I began studying biology in the 1960s and went to graduate school when a literature review meant wrestling with huge volumes of Biological Abstracts. Not only were they physically difficult to deal with, but if my topic had a long history, I tediously had to comb many volumes. After a few hours of this research, I often suffered from a syndrome I called “library malaise,” an overwhelming urge to take a nap. It was reading the Biodiversity Heritage Library’s (BHL) annual report that brought these not-so-good old days to mind. I hadn’t thought about them in a long time, because at this point they’ve faded into oblivion. No self-respecting scientist runs to the library to search for references. Now the big problem is sifting through too many citations to find the most valuable. One way to home in on what’s needed is to use the right database or portal, and for me this is often BHL. That’s because my interests are in botany and the history of botany, areas in which BHL is strong. With this series of posts I’ll explore this amazing resource and why, since its founding in 2006, it has become so valuable.
BHL’s strong points are that it’s massive, well-organized, and committed to expanding its user base. The recently published BHL 2016 annual report gives collection statistics such as: 51,460,159 pages from 196,801 volumes digitized; over 175 million taxonomic names indexed; 1,162,346 unique users, up 10% from 2015. Two new members joined this year, BHL Australia and the Natural History Museum in Paris, bringing the total to 17. There were ten original members including the Smithsonian, Missouri Botanical Garden, and the National History Museum, London—all with sizeable digital collections and digitization expertise to get the enterprise going. The Smithsonian still plays a pivotal role, with the BHL project director, Martin Kalfatovic, being a Smithsonian librarian. From the list of original members, it’s obvious that the focus is on English-language literature, though with institutions in France, Brazil, Mexico, and the Netherlands having joined, this is changing, and of course, some of the older literature is in Latin. Since all the text in BHL is available as optical character recognition (OCR) text, it is at least somewhat translatable using Google Translate (another amazing tool for someone of my vintage).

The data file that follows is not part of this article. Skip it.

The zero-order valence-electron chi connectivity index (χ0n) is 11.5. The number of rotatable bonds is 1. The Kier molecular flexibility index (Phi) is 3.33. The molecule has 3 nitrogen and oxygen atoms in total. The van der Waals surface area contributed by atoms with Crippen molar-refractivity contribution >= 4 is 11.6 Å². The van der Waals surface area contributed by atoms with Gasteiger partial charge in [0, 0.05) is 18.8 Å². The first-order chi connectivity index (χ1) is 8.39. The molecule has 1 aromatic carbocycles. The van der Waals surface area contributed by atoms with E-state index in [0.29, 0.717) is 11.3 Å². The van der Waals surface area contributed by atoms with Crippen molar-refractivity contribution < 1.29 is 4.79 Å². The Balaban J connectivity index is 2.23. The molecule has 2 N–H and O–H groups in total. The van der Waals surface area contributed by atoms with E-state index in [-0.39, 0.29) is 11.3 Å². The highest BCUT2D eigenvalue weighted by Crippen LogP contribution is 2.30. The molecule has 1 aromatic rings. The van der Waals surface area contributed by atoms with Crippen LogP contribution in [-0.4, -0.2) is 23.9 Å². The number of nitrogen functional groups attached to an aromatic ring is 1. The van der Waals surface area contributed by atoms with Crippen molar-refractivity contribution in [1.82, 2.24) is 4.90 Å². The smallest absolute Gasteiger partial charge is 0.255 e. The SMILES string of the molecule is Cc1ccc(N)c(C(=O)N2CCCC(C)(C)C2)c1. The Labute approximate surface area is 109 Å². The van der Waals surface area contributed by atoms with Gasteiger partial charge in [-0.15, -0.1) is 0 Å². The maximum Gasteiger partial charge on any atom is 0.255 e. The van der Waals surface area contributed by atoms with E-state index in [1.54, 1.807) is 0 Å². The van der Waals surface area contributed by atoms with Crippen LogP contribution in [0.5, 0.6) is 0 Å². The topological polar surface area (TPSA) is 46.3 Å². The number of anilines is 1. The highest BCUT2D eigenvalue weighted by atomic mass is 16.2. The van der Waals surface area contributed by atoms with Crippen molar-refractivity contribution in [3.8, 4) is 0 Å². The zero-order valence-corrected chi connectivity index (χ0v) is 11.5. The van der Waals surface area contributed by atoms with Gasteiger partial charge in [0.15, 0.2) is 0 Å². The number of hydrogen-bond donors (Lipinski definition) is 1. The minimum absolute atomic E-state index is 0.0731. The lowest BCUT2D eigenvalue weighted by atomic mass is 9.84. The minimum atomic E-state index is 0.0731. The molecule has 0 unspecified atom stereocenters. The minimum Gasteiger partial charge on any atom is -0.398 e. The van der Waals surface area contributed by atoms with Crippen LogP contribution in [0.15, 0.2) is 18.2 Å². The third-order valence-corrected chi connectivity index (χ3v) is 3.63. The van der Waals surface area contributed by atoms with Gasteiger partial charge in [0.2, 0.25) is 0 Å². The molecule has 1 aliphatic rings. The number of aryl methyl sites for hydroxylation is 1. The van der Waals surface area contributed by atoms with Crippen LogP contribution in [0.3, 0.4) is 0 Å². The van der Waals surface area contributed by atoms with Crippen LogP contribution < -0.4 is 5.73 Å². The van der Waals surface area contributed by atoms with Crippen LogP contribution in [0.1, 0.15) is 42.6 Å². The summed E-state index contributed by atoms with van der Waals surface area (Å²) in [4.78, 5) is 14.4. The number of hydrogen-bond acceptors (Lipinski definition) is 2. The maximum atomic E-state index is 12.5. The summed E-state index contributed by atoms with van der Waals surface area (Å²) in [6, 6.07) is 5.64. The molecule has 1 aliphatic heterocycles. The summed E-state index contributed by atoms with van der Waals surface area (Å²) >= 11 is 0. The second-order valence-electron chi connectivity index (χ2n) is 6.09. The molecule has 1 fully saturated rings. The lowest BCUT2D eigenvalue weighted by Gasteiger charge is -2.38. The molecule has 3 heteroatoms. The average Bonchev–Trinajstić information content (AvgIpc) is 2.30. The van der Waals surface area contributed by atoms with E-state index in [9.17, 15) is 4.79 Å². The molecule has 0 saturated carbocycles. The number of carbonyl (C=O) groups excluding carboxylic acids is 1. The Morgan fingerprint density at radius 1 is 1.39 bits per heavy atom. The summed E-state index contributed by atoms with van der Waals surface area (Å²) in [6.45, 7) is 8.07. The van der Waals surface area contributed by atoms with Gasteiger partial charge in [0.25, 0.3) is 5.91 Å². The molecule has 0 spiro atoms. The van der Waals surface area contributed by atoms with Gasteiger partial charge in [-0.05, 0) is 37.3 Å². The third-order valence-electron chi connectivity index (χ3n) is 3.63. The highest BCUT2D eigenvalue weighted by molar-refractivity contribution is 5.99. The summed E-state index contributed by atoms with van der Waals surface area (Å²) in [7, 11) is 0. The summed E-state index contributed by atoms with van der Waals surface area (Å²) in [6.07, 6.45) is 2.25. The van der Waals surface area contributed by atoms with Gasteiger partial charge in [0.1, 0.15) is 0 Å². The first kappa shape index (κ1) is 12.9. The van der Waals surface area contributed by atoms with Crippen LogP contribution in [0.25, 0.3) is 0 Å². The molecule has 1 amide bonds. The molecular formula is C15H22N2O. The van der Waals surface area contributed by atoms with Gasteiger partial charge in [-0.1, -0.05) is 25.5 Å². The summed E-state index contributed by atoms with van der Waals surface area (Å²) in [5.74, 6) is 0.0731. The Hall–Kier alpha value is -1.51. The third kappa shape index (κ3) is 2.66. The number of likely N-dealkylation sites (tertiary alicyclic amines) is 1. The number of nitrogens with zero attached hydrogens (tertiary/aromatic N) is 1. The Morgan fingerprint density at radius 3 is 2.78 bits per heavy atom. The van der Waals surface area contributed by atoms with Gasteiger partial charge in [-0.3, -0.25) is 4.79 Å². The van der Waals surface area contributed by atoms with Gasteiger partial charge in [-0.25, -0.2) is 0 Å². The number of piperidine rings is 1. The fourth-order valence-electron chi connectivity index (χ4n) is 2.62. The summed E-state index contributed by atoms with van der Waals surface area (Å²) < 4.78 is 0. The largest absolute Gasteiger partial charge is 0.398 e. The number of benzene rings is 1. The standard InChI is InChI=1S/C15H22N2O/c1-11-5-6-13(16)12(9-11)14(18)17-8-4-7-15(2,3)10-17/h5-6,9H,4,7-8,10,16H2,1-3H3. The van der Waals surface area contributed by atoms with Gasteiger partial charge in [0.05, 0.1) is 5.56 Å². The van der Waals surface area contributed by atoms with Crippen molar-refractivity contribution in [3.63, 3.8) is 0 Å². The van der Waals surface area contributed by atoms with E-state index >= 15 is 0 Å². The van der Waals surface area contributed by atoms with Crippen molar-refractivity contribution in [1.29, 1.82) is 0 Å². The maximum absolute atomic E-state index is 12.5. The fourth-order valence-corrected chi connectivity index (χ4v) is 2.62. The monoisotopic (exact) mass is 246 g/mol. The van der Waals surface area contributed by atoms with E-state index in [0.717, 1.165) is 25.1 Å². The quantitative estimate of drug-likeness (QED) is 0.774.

What makes BHL particularly powerful is that it’s linked to several other rich portals, making its holdings available to a broad audience. One of its new affiliates this year is Internet Archive with which it has been collaborating from BHL’s inception. Much of what’s available through BHL is also available in IA, which is a much broader storehouse. This is also becoming true for the newer Digital Public Library of America (DPLA). While a biologist might go directly to BHL to find a resource like Linnaeus’s Species Plantarum, a student doing a project on Linnaeus might not be aware of BHL, but instead use DPLA or IA. In all three cases, they will find what they need. But portal hopping can be a nuisance. Each interface is different, and it helps to become familiar with one. I’ve used BHL enough that I’m comfortable with its search functions and other tools. It provides an easy way to create a PDF of an entire document or of selected pages from it. Downloading PDFs or JPGs of images is also easy, admittedly PDFs are easier, at least for the moment. BHL is promising updates on image processing and since it has improved its interface substantially over the years, this will in all likelihood happen.
Besides working to broaden its user base, BHL has not forgotten those for whom it was originally designed: the biodiversity research community. The pages in BHL are tagged with the taxon names they contain, which means that the entire library is searchable if a user is looking for a particular genus or species. The word “miraculous” comes to mind when I consider this, and I’ve had fun testing it out with my favorite species, Darlingtonia californica. It’s good to keep in mind that because everything in BHL is open source, much of its collection dates to before 1923 and thus is out of copyright. However, since taxonomy is very much a historical science, particularly in botany, it is important to be able to trace new names back to old ones, and BHL is crucial in doing this. Also, over the past several years it has been increasing its in-copyright holdings by agreements with a number of organizations such as Arnold Arboretum, the Field Museum, and the California Academy of Sciences to host digital copies of some of their in-copyright publications. BHL is also expanding in other ways as well. It partnered with the Smithsonian’s Field Book Project that had been digitizing the field notes of Smithsonian researchers. These are absolutely fascinating and contain valuable information on where and when organisms were sighted and specimens collected. BHL is now continuing this effort as the BHL Field Notes Project by not only hosting the already digitized materials, but getting 450,000 more pages online through a Digitizing Hidden Special Collections grant from the Council on Library and Information Resources.
If all these connections that BHL has made are impressive, there are still more, including major efforts in using social media to get the word out about the riches it holds. This aspect of the portal will be the subject of my next post.